Fortunately, there are better ways to harness the power of the Internet. When you search the Internet through well-known, commercial Internet search engines, you are mainly searching what researchers call the "Surface Web." The "Deep Web," on the other hand, is made up of all the documents missed by traditional search engines: multimedia files, images, recently-created sites, pages that change dynamically based on user queries, materials in subscription databases, pages that require registration, standard websites that are not "crawled" by the search engines' "spiders," and so on.

The Deep Web: Unlocking the Hidden Power of the Internet

Some of the commercial search engines are starting to develop tools that help researchers unlock the material hidden in the Deep Web.  For example, Google Image Search allows users to find image files, and Altavista allows users to search for audio and video content.

There are also a few search engines devoted to finding Deep Web content on many topics, such as CompletePlanet, Infomine, or Google Scholar .  In addition, there are many specialty search engines, which focus on finding Deep Web content for individual fields of study, such as Scirus for science, USA.gov and FedStats for government information, and PubMed for medical information.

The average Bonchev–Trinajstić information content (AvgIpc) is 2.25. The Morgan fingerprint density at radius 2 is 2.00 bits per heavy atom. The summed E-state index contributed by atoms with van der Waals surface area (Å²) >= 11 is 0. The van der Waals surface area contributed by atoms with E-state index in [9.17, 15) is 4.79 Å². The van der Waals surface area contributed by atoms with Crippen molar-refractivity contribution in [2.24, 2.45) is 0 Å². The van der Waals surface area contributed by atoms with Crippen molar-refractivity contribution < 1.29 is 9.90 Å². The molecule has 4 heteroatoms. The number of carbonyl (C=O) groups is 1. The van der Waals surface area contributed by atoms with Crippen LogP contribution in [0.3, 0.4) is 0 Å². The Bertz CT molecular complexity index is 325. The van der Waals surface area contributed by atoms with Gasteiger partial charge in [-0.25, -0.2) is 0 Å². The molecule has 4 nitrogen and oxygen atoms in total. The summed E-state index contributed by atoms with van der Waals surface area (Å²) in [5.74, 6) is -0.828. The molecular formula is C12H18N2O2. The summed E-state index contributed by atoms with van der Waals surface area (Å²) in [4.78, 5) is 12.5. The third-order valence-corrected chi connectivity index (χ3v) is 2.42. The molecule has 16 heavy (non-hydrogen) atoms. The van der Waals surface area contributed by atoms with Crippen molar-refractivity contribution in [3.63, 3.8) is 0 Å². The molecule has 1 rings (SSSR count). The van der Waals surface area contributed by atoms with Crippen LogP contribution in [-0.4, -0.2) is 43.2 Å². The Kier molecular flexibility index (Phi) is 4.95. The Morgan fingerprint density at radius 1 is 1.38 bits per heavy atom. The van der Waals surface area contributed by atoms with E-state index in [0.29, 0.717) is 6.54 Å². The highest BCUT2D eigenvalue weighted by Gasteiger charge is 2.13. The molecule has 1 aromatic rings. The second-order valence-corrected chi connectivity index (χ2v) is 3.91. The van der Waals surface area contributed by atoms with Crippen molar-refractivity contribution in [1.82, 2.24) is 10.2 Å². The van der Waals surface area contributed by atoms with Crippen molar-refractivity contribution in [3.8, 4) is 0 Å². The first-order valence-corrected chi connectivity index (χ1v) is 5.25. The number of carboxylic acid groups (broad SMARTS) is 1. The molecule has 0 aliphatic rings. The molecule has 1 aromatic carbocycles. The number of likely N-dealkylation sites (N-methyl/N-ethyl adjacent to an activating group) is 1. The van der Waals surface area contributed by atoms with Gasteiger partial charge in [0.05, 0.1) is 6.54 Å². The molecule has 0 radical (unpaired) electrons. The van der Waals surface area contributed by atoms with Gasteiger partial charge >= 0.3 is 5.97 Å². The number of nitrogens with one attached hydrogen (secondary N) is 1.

Keep in mind that information encountered on these sites should generally still be subjected to the CARS criteria above to evaluate their quality. For more assistance with the Deep Web, ask a librarian for help.

Going Even Deeper: Subscription Databases

While specialty search engines can be useful tools to help you uncover Deep Web content, they still do not give you access to all of the content on the Internet. A large portion of the information on the Internet is locked in propriety databases, which are usually accessible only through a registration or a subscription process. In fact, subscriptions to some of these databases can cost thousands of dollars! Moreover, some professors prohibit students from using websites (whether "surface" or "deep") in their research.

Fortunately, you can access these valuable databases, which are essential for doing academic research and accepted by nearly all professors, through something that you already have access to: the UCF Libraries! UCF subscribes to hundreds of these databases and makes them all available to UCF students, staff, and faculty. These databases provide access to journal, magazine, and newspaper articles; statistics; reference works; and many other documents that you cannot find on the Wide World Web. Although evaluating documents found in these databases according to the CARS criteria would still be a good idea, in reality these documents tend to be of a much higher quality than those found on the Surface Web.

These databases can be accessed in any UCF Library, or by using the Library Webpage. For more assistance with using the Library's databases, please refer to the Rosen Research Guide called Finding Articles or ask a librarian for help.

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A printable version of this guide is also available: Evaluating Internet Sources PDF (45 KB)